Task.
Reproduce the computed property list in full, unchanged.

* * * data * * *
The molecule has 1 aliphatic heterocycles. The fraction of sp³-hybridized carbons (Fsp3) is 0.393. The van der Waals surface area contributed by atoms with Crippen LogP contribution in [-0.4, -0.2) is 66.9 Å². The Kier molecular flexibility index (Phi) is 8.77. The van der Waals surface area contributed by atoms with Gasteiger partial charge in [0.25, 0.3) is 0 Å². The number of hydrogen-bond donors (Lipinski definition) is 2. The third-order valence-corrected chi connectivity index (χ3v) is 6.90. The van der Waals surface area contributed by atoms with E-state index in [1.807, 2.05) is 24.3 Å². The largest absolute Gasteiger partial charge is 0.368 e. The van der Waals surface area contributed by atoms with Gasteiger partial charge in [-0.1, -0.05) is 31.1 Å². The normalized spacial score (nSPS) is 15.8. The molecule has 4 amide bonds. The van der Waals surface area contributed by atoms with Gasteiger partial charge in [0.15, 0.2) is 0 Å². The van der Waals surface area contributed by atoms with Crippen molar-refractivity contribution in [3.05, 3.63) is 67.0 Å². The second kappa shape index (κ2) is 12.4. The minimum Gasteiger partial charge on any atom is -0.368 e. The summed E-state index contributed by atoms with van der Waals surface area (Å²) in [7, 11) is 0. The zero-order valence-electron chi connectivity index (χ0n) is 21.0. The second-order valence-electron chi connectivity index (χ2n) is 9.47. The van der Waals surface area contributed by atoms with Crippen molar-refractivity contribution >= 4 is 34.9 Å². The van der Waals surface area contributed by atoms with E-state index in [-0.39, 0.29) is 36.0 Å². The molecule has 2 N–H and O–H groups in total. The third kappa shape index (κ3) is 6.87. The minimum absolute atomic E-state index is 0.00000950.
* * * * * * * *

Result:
The molecule has 1 aliphatic heterocycles. The fraction of sp³-hybridized carbons (Fsp3) is 0.393. The van der Waals surface area contributed by atoms with Crippen LogP contribution in [-0.4, -0.2) is 66.9 Å². The Kier molecular flexibility index (Phi) is 8.77. The van der Waals surface area contributed by atoms with Gasteiger partial charge in [0.25, 0.3) is 0 Å². The number of hydrogen-bond donors (Lipinski definition) is 2. The third-order valence-corrected chi connectivity index (χ3v) is 6.90. The van der Waals surface area contributed by atoms with E-state index in [1.807, 2.05) is 24.3 Å². The largest absolute Gasteiger partial charge is 0.368 e. The van der Waals surface area contributed by atoms with Gasteiger partial charge in [-0.1, -0.05) is 31.1 Å². The normalized spacial score (nSPS) is 15.8. The molecule has 4 amide bonds. The van der Waals surface area contributed by atoms with Gasteiger partial charge in [0.15, 0.2) is 0 Å². The van der Waals surface area contributed by atoms with Crippen molar-refractivity contribution in [3.05, 3.63) is 67.0 Å². The second kappa shape index (κ2) is 12.4. The minimum Gasteiger partial charge on any atom is -0.368 e. The summed E-state index contributed by atoms with van der Waals surface area (Å²) in [7, 11) is 0. The zero-order valence-electron chi connectivity index (χ0n) is 21.0. The second-order valence-electron chi connectivity index (χ2n) is 9.47. The van der Waals surface area contributed by atoms with Crippen molar-refractivity contribution >= 4 is 34.9 Å². The van der Waals surface area contributed by atoms with E-state index in [-0.39, 0.29) is 36.0 Å². The molecule has 2 N–H and O–H groups in total. The third kappa shape index (κ3) is 6.87. The minimum absolute atomic E-state index is 0.00000950.